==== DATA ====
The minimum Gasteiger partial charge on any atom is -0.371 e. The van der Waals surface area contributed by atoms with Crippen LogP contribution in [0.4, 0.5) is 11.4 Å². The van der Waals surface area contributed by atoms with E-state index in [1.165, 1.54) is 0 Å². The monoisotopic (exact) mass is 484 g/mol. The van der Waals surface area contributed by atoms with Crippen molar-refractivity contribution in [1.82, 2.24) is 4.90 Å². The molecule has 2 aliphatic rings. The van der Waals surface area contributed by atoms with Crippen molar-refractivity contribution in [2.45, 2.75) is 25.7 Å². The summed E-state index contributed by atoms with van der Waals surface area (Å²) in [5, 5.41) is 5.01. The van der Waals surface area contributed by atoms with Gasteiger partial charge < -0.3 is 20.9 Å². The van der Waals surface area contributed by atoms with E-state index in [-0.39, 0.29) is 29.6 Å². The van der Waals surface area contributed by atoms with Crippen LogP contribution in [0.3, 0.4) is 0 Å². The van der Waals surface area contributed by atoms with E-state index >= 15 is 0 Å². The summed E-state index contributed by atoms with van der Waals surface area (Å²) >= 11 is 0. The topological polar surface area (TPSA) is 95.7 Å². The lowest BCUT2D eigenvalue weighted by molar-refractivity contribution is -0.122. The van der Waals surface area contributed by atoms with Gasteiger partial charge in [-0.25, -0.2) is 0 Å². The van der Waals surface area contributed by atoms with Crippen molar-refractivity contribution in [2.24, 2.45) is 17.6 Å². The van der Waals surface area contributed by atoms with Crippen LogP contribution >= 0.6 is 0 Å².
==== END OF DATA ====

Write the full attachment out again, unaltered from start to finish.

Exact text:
The minimum Gasteiger partial charge on any atom is -0.371 e. The van der Waals surface area contributed by atoms with Crippen LogP contribution in [0.4, 0.5) is 11.4 Å². The van der Waals surface area contributed by atoms with E-state index in [1.165, 1.54) is 0 Å². The monoisotopic (exact) mass is 484 g/mol. The van der Waals surface area contributed by atoms with Crippen molar-refractivity contribution in [1.82, 2.24) is 4.90 Å². The molecule has 2 aliphatic rings. The van der Waals surface area contributed by atoms with Crippen molar-refractivity contribution in [2.45, 2.75) is 25.7 Å². The summed E-state index contributed by atoms with van der Waals surface area (Å²) in [5, 5.41) is 5.01. The van der Waals surface area contributed by atoms with Gasteiger partial charge < -0.3 is 20.9 Å². The van der Waals surface area contributed by atoms with E-state index in [-0.39, 0.29) is 29.6 Å². The van der Waals surface area contributed by atoms with Crippen LogP contribution in [0.3, 0.4) is 0 Å². The van der Waals surface area contributed by atoms with E-state index >= 15 is 0 Å². The summed E-state index contributed by atoms with van der Waals surface area (Å²) >= 11 is 0. The topological polar surface area (TPSA) is 95.7 Å². The lowest BCUT2D eigenvalue weighted by molar-refractivity contribution is -0.122. The van der Waals surface area contributed by atoms with Gasteiger partial charge in [-0.25, -0.2) is 0 Å². The van der Waals surface area contributed by atoms with Crippen molar-refractivity contribution in [2.24, 2.45) is 17.6 Å². The van der Waals surface area contributed by atoms with Crippen LogP contribution >= 0.6 is 0 Å².